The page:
In an interview to CNBC-TV18, Neeraj Gambhir of Nomura India gives his expectations from the RBI monetary policy expected in January.
In an interview to CNBC-TV18, Neeraj Gambhir of Nomura India gives his expectations from the RBI monetary policy expected in January. Gambhir opines the rate cut expectations are ‘significant’. While he thinks the RBI could cut repo rates by 25 bps, he doubts any cut in CRR.
On the rupee's performance, Gambhir says the next movement in the rupee will be seen around the current account data. "We are expecting the current account to continue to widen in the next month’s data. That should provide another set-up or weakening bias to the rupee," he says.
Also read: Rupee near one-week high on capital inflows
Below is the edited transcript of Gambhir's interview to CNBC-TV18.
Q: Where do you think the rupee is stabilising? Is it around 55/USD or is there another wave of selling coming?
A: It seems like we are hovering around 55 per dollar. The next round or the next set of movement in the rupee will probably be seen around the current account data. We are expecting the current account to continue to widen in the next month’s data. That should provide another set-up or weakening bias to the rupee. It did feel like we were trying to make a new high, when level of 55 per dollar was broken. However, for the last two days, because of the equities, we are seeing it a bit strong.
Q: How much of an event is the fiscal cliff or the rupee-dollar equation because of how it might move the dollar index or the euro-dollar equation as well depending on which way it pans out? Do you think that might have a big bearing on the next week or so?
A: It is highly unlikely that we will see the full resolution of US fiscal cliff in the next week because it is largely a holiday week. Therefore, we may go into the next year and it could be another couple of months before the cliff issue is completely resolved. So, you could see the market in a bit of a risk-off mode over the next month to a month and a half as there is uncertainty around that US fiscal cliff.
Hence, the US dollar maybe a bit weak and hence, that could have a little bit of strengthening bias towards rupee. However, coming back to the fundamentals, I think the focus has to be substantially on the level of foreign exchange flows in the country. So, the correlation of rupee's movements with for example, equity market performance, large foreign direct investors (FDI) or news around FDI is going to be fairly large. Though the background risk-on, risk-off sentiment driven by US fiscal cliff will have a bearing, but the largest substantial impact will be on account of the flows.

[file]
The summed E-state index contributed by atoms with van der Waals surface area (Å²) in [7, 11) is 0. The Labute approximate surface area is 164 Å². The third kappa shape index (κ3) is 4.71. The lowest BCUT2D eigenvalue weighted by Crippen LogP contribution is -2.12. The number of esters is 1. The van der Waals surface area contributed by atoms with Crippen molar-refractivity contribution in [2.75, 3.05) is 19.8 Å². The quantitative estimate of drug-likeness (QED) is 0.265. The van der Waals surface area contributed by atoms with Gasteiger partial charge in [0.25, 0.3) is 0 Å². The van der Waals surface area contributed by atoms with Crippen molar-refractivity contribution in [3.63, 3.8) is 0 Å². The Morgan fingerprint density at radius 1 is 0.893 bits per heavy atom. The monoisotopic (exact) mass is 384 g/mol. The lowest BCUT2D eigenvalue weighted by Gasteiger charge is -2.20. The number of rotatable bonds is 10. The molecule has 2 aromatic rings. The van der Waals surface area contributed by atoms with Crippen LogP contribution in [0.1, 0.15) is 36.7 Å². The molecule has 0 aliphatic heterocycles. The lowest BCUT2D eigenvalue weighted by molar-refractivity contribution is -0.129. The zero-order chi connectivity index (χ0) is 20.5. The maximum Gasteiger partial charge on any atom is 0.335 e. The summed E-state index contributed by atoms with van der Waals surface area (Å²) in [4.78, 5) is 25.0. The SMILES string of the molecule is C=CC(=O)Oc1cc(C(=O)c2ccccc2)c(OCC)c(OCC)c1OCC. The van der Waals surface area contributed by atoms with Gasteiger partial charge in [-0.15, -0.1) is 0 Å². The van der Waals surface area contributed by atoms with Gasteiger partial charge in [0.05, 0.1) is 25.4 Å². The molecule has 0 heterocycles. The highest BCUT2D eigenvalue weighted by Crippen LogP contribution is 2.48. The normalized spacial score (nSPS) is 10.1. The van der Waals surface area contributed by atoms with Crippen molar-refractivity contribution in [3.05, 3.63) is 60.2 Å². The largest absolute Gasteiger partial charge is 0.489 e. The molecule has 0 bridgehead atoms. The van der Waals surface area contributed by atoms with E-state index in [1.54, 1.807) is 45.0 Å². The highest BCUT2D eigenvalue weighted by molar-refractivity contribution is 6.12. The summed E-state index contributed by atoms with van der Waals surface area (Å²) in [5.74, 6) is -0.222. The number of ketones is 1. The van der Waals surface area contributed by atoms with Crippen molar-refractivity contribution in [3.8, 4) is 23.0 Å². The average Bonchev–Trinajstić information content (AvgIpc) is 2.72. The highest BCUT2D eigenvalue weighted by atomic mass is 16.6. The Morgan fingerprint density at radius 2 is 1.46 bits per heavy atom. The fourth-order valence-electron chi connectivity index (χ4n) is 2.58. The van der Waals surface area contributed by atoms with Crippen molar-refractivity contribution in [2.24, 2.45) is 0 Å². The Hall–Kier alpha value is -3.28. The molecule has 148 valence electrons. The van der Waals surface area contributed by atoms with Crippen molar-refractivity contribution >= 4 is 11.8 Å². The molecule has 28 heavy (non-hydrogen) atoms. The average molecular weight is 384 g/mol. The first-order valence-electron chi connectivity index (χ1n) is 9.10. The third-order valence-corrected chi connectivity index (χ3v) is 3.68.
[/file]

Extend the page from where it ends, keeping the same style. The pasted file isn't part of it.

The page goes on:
Q: Foreign indirect investor (FII) flows though have been phenomenal this month. What are you picking up from the trading desk in terms of January?
A: The FII flows have been a bit surprising on the upside. There have been fairly substantial flows, given the fact that 2012 was quite a bad calendar year in terms of newsflow around India. Since then the story has certainly improved. We have seen the Lok Sabha (LS) and Rajya Sabha (RS) pass two important bills. We hope that the Budget session will take up the rest of the important bills and that should provide further impetus towards flows. So, clearly it is a portfolio and equity flow story. Given the fact that there is a reasonable reform momentum, we should see some continuation of those flows happening.
Q: How have you seen the yields moving now? They have softened upto about 8.10. Do you see it losing more ground in the run-up to the January monetary policy?
A: Yes, the government is clearly running a fairly large balance with RBI and if that balance continues, then the need for government to do additional borrowings may be somewhat lesser. That puts some kind of lid on the additional supply that the market has been worried about.
We are entering into the last quarter of the fiscal when typically the supply tapers off and we also have reasonable expectations around rate cuts starting from January policy. So, everything put together; lesser supply and fundamental rate cut story, should be supportive for the yields. I do expect the yields to move towards 8 percent and maybe go towards 7.90 by the end of this month. So, one could see another 15-20 bps rally in the run-up to the policy from here onwards.
Q: What is the bond market pricing in January going to be? Will it be 25 bps or 50 bps from the RBI or alternatively are they looking at hike only come March?
A: The expectations are fairly significant this time around, given the background that has been built up in the context of the last policy. Clearly, there is an expectation that January we will see a rate cut. There will probably not be a CRR cut, but we might see a repo rate cut. I think the median expectation would be around 25 bps. So, there is a possibility that we could see a 50 bps rate cut as well, if RBI chooses to frontload its monetary policy action, but I think there is a high probability of a 25 bps rate cut.
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